Is it okay for RN to ask recovery patients not to swear? - page 4

Hi, I am an RN working in PACU. The other day, I received a male patient from OR, and as soon as he woke up from anesthesia he started complaining excruciating pain. Of course that's not unusual. But... Read More

  1. by   jadelpn
    As pp have stated, people react to pain (and anesthesia) in very different ways. I would care less about what is coming out of a patient's mouth, and more about what is going into his vein. Especially if you have maxed out pain control and the patient is still in acute pain.

    As an aside, I would take a patient swearing their heads off as opposed to the continual wailers/criers/bed thrashers/oh my Jesus-ers who when I can speak over their high pitched wailing...tell me that they are not in pain, but traumatized or some other thing. Can I stop it? No. It is not about me, I can only attempt to have patient focus.....and shut the door.

    I had 3 kids with no pain control (wasn't an option in my tiny hospital in the dark ages) and I did a bit of screaming/swearing.....and the old time nurses may have tsked me a bit....unclear due to circumstances....but never once stopped me....or my blood pressure would have gone way up...and that could have been an issue....
  2. by   CTtoRN
    Unprofessional. Who are you to dictate a person's reaction to pain and anesthesia? Everyone reacts differently.
  3. by   MidLifeRN2012
    OP would not last a day in psych. The filthiest mouths are here. You get numb to it after awhile.
  4. by   poppycat
    OP, I guess you're lucky I wasn't your patient. I've had numerous surgeries & after all but one, I came out of anesthesia swinging my fists. The first time it happened I caught one nurse in the jaw. After that, there was a large note on my chart to warn everyone.
  5. by   SarahMaria
    Quote from MidLifeRN2012
    OP would not last a day in psych. The filthiest mouths are here. You get numb to it after awhile.
    Especially forensics. The staff and patients curse non-stop. It can be shocking to outsiders.
  6. by   CeeLovesSurgery
    Quote from SarahMaria
    Especially forensics. The staff and patients curse non-stop. It can be shocking to outsiders.
    Correctional nursing is where I've heard it the worst.
  7. by   SmilingBluEyes
    While it's "ok" to ask, you won't get what you want.

    Why does it bother you so much?
  8. by   Lucky724
    If a patient swearing is the worst of your day - you are an extremely lucky nurse.
  9. by   CountryMomma
    Quote from MidLifeRN2012
    OP would not last a day in psych. The filthiest mouths are here. You get numb to it after awhile.
    The patients or the staff? 😁

    I've never asked a pt to stop swearing in response to pain or similar stressor. Especially with meds like anesthesia in the mix, I don't hold it against them at all. They hurt, they're disoriented, and it isn't about my sensibilities or feelings, it's about their care.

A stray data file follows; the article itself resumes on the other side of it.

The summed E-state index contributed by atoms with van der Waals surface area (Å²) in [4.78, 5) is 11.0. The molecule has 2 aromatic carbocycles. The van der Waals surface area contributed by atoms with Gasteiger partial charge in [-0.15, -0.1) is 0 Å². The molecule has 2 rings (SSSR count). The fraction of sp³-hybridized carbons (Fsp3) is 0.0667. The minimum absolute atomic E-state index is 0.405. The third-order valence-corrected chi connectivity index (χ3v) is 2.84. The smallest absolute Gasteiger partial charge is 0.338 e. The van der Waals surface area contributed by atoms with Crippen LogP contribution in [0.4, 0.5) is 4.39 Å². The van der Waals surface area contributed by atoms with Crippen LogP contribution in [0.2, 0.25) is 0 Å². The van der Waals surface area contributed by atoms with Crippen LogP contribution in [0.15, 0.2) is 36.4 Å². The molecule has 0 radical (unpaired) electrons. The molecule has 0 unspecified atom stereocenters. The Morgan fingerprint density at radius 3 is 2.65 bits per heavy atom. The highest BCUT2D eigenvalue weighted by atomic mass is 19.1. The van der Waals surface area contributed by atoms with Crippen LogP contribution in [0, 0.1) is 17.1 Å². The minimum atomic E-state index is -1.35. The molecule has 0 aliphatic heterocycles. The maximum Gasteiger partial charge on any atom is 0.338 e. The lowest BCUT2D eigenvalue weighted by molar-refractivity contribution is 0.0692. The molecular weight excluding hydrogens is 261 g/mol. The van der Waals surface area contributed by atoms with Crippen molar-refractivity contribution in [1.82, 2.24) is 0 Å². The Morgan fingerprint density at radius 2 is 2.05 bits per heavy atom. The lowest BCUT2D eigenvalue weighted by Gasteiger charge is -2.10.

I had a pt come back from pacu, and he was just swearing like crazy. He wasn't delusional, but he was quite "off". The pacu nurse was tired of his crap and handed him of in a hurry. He was adding swears into random sentences - "I'm really f'in thirsty. Ain't there some *******ed water in this s-hole?" His wife was mortified when she walked in. He fell asleep and stayed asleep for a few good hours, and woke up back to his proper, no swearing, very grandfatherly self. His wife was just laying in to him about his behavior and how he would be writing apology cards to all the nurses - he was completely confused. He had no memory of the swearing, but remembered being really thirsty.

    Please don't hold it against, and please don't enforce your norms on patients.

    (My last 2 birthed were unmedicated. If a nurse had told me she was offended by my choice of language for the situation, I would have politely but firmly used all of Carlin's 7 words informing her off where to go.)
  10. by   eCCU
    Sounds like this was their way of coping with the pain. I'd be more concerned with managing it than what coming out of their mouth. Besides every one has different tolerance levels.
  11. by   Been there,done that
    Best get out of PACU if you so proper. Patients that are in pain are going to use their vernacular to express it.
    How exactly, do these "dirty" words hurt you?
  12. by   cynmrn
    I don't think it's terrible to ask a patient politely to stop swearing if it makes you uncomfortable. Yes, making a big deal of it and causing drama or being rude to the patient because they aren't complying would be inappropriate, but I'm not sure why everyone thinks it's insane to just request they watch their language. Just because you're a nurse, doesn't mean you don't deserve respect, and sometimes the use of foul language is seen as disrespect if you're not the swearing kind.

    Personally, I don't really care if they're not swearing AT me and there aren't other patients nearby that might hear and be offended.
  13. by   Wrench Party
    Almost all of my post-CABG, post-sternotomy patients swear like sailors, especially their first day out of the ICU and transitioning to PO pain meds. Doesn't matter race, gender, etc. Usually they're more lucid and way more horrified the next night I get them, and they apologize profusely. I tell them swearing increases pain tolerance!

    Personally, as long as it's not directed at me or someone else, I don't care. Curse till you're blue in the face!

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